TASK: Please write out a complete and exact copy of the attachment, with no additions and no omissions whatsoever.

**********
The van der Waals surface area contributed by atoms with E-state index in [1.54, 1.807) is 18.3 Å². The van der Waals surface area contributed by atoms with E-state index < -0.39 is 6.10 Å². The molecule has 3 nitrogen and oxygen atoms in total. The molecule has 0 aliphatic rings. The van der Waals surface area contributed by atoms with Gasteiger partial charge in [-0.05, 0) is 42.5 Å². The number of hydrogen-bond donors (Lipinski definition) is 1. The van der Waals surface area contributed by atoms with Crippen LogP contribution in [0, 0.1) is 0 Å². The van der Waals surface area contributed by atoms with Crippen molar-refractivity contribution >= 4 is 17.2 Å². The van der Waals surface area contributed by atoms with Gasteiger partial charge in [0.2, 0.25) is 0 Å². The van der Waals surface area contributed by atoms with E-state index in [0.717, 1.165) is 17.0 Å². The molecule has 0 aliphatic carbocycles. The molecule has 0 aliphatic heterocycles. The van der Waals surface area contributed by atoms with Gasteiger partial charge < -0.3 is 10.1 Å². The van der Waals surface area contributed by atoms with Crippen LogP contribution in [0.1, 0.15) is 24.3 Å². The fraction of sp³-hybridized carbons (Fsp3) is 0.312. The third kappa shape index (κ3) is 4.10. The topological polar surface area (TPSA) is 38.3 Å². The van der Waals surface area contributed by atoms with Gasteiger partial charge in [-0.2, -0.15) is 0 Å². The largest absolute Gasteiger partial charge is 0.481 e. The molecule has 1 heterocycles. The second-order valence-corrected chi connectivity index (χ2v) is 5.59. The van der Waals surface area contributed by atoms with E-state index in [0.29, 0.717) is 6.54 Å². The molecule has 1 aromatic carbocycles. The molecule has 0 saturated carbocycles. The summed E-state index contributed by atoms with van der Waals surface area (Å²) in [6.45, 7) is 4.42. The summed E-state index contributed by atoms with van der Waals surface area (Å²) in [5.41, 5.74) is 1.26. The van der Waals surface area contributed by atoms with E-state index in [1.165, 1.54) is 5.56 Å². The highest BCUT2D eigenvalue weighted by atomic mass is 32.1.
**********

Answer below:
The van der Waals surface area contributed by atoms with E-state index in [1.54, 1.807) is 18.3 Å². The van der Waals surface area contributed by atoms with E-state index < -0.39 is 6.10 Å². The molecule has 3 nitrogen and oxygen atoms in total. The molecule has 0 aliphatic rings. The van der Waals surface area contributed by atoms with Gasteiger partial charge in [-0.05, 0) is 42.5 Å². The number of hydrogen-bond donors (Lipinski definition) is 1. The van der Waals surface area contributed by atoms with Crippen LogP contribution in [0, 0.1) is 0 Å². The van der Waals surface area contributed by atoms with Crippen molar-refractivity contribution >= 4 is 17.2 Å². The van der Waals surface area contributed by atoms with Gasteiger partial charge in [0.2, 0.25) is 0 Å². The van der Waals surface area contributed by atoms with E-state index in [0.717, 1.165) is 17.0 Å². The molecule has 0 aliphatic carbocycles. The molecule has 0 aliphatic heterocycles. The van der Waals surface area contributed by atoms with Gasteiger partial charge < -0.3 is 10.1 Å². The van der Waals surface area contributed by atoms with Crippen LogP contribution in [0.1, 0.15) is 24.3 Å². The fraction of sp³-hybridized carbons (Fsp3) is 0.312. The third kappa shape index (κ3) is 4.10. The topological polar surface area (TPSA) is 38.3 Å². The van der Waals surface area contributed by atoms with Gasteiger partial charge in [-0.2, -0.15) is 0 Å². The largest absolute Gasteiger partial charge is 0.481 e. The molecule has 1 heterocycles. The second-order valence-corrected chi connectivity index (χ2v) is 5.59. The van der Waals surface area contributed by atoms with E-state index in [0.29, 0.717) is 6.54 Å². The molecule has 1 aromatic carbocycles. The molecule has 0 saturated carbocycles. The summed E-state index contributed by atoms with van der Waals surface area (Å²) in [6.45, 7) is 4.42. The summed E-state index contributed by atoms with van der Waals surface area (Å²) in [5.41, 5.74) is 1.26. The van der Waals surface area contributed by atoms with E-state index in [1.165, 1.54) is 5.56 Å². The highest BCUT2D eigenvalue weighted by atomic mass is 32.1.